- Finer grain size results in increased aesthetics.
- Encourages the increased activity of bio-filtering bacteria.
- Affects water parameters and can cause water acidity.
No black soil aquarium list would be complete without tipping a hat to Ultum Nature Systems’ Controsoil. This aquarium substrate plant soil for fish tanks is a highly competitive product that enhances the water habitat extensively while putting it at minimal risk.
One of the things we love the most about the nutrient-rich substrate is that it affords your aquatic plants and bio-filtering bacteria all the resources they need to thrive.
Because it keeps the release of nitrogen from ammonia to a minimum, it’s more suitable for a broader range of aquatic species. So, if you’re looking for one of the safest aqua soil types for your ornamental shrimps, this is it!
The level of management involved in keeping this aquarium plant soil in shape is negligible as well. As the soil is designed to actively absorb impurities on its own, it may be the ideal substrate for people who won’t have the time to rinse their aquarium soil as often as they’d like.
- Promotes the growth of aquarium bacteria.
- The aquarium soil is rich in nutrients.
- Requires a minimal level of management.
- Doesn’t significantly impact aquarium water parameters.
- Current price tag makes it one of the more expensive substrates at the moment.
While inert, clay-based substrates have their advantages as well, an organic aqua planting substrate like UP Aqua will make you forget what those are. This sandy substrate combines the best of actual organic soil and clay to give your aquarium a surface layer that eagerly supports life.
We’ll confess that it was tough choosing UP Aqua over ADA Amazonia Aqua Soils. However, the former excels at two things over the latter.
The first is that these fish tank substrates keep the pH of the water firmly within a range of 6.5 to 7.0. As water pH has a great influence on aquatic life, the fact that this soil helps you achieve a biological balance gives you more options to work with.
No washing is required, nor does this device leak residual ammonium into the water.
For those who want nothing short of the best in their aquarium, this active substrate is the way to go!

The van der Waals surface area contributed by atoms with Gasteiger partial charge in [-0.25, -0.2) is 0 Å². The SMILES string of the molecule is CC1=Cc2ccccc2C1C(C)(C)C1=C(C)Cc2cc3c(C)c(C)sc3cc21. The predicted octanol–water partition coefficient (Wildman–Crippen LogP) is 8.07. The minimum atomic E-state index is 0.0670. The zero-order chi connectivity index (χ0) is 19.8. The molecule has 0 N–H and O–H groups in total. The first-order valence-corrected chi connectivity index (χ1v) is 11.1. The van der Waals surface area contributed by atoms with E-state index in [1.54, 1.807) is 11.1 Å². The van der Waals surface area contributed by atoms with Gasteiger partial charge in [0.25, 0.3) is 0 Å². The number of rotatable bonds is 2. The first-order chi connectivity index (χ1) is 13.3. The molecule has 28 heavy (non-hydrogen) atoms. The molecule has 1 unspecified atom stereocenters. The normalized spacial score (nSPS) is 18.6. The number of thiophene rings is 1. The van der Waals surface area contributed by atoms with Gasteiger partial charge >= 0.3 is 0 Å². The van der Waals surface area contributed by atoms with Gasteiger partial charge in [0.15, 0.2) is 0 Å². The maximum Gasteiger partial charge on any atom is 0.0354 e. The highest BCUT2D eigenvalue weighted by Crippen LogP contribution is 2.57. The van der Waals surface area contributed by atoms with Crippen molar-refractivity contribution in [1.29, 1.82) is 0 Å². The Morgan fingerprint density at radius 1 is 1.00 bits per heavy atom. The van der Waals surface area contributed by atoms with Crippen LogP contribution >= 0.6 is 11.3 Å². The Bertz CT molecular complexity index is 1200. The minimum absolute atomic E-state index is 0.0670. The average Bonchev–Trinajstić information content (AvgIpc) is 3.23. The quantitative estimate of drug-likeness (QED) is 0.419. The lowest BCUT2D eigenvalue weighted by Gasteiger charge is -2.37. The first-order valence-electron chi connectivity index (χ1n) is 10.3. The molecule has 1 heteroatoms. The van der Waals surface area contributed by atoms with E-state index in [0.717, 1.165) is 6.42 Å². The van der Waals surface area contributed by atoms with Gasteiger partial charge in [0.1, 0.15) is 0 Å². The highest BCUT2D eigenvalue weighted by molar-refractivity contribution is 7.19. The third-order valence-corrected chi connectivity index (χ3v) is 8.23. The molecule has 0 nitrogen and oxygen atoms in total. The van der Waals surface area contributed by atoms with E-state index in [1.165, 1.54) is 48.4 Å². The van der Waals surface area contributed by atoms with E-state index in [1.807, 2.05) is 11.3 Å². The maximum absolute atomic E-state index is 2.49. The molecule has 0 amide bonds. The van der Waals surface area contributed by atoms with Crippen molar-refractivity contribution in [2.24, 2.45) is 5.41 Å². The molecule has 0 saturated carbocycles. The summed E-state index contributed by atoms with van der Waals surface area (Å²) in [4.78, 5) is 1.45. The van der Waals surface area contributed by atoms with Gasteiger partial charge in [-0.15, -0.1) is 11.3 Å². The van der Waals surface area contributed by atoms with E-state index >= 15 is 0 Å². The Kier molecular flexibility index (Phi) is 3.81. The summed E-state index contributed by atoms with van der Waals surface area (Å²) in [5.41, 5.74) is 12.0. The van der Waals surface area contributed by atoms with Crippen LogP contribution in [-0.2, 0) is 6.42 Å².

- Makes for a more relaxing surface for your ornamental shrimps and tropical fish.
- Doesn’t leach residual ammonium into the aquarium and it regulates water pH levels.
- Doesn’t require rinsing.
- Doesn’t cause any muddy water issues.
- Level of management required to maintain it is lower.
- One of the more expensive substrates on the market.
Unlike its sister product, the Fluval Plant and Shrimp Stratum, the Fluval Betta isn’t a volcanic soil substrate. That being said, this layer of gravel is no less amazing.
To start with, this is a completely inert aquarium substrate, so you don’t have to worry about harmful substances (like toxic ammonia) messing with the ecosystem of your aquarium. There’s no risk of your aquarium developing alkaline water or acidic water.
Sadly, this also means that this aquarium gravel won’t contribute appreciably to foliage growth either. But we feel this finer pea gravel sand substrate amply makes up for this with its high level of affordability.
This is arguably one of the best natural gravel bags you can get if you want to increase the aesthetic appeal of your aquarium habitat cost-effectively. These water tank substrates are just perfect for helping your betta fish or shrimp stand out even more.
- This natural gravel sand substrate is more affordable.
- It’s aesthetically pleasing.
- Doesn’t affect water parameters.
- Fosters the growth of plants with delicate roots.
- Available in multiple color options.
- Has an especially soft and smooth texture so it’s less likely to hurt your betta fish.